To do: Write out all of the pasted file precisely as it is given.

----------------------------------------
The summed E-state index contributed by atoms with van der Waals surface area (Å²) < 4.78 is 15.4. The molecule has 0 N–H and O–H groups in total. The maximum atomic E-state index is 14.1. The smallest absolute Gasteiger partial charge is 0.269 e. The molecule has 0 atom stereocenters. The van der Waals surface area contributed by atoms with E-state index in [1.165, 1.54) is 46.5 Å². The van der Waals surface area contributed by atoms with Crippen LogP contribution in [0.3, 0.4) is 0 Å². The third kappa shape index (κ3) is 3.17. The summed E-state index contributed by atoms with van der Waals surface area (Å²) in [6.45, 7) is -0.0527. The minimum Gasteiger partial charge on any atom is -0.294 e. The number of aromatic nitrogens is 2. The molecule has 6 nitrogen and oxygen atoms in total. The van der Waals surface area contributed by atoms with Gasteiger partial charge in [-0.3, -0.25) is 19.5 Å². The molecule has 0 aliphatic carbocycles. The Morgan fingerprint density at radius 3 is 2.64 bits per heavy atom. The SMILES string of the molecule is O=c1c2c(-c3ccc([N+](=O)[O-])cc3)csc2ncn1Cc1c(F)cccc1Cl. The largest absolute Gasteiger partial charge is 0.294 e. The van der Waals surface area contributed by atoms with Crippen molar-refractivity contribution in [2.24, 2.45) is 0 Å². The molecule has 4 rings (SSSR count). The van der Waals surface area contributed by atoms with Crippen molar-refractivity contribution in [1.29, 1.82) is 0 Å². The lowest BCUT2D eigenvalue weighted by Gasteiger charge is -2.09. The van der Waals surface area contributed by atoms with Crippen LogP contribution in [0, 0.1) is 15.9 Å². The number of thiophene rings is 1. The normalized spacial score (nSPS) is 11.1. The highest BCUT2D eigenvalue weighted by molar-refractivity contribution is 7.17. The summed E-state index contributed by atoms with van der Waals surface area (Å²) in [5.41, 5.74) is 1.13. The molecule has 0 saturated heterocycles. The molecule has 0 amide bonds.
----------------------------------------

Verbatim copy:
The summed E-state index contributed by atoms with van der Waals surface area (Å²) < 4.78 is 15.4. The molecule has 0 N–H and O–H groups in total. The maximum atomic E-state index is 14.1. The smallest absolute Gasteiger partial charge is 0.269 e. The molecule has 0 atom stereocenters. The van der Waals surface area contributed by atoms with E-state index in [1.165, 1.54) is 46.5 Å². The van der Waals surface area contributed by atoms with Crippen LogP contribution in [0.3, 0.4) is 0 Å². The third kappa shape index (κ3) is 3.17. The summed E-state index contributed by atoms with van der Waals surface area (Å²) in [6.45, 7) is -0.0527. The minimum Gasteiger partial charge on any atom is -0.294 e. The number of aromatic nitrogens is 2. The molecule has 6 nitrogen and oxygen atoms in total. The van der Waals surface area contributed by atoms with Gasteiger partial charge in [-0.3, -0.25) is 19.5 Å². The molecule has 0 aliphatic carbocycles. The Morgan fingerprint density at radius 3 is 2.64 bits per heavy atom. The SMILES string of the molecule is O=c1c2c(-c3ccc([N+](=O)[O-])cc3)csc2ncn1Cc1c(F)cccc1Cl. The largest absolute Gasteiger partial charge is 0.294 e. The van der Waals surface area contributed by atoms with Crippen molar-refractivity contribution in [2.24, 2.45) is 0 Å². The molecule has 4 rings (SSSR count). The van der Waals surface area contributed by atoms with Crippen molar-refractivity contribution in [1.29, 1.82) is 0 Å². The lowest BCUT2D eigenvalue weighted by Gasteiger charge is -2.09. The van der Waals surface area contributed by atoms with Crippen LogP contribution in [0, 0.1) is 15.9 Å². The number of thiophene rings is 1. The normalized spacial score (nSPS) is 11.1. The highest BCUT2D eigenvalue weighted by molar-refractivity contribution is 7.17. The summed E-state index contributed by atoms with van der Waals surface area (Å²) in [5.41, 5.74) is 1.13. The molecule has 0 saturated heterocycles. The molecule has 0 amide bonds.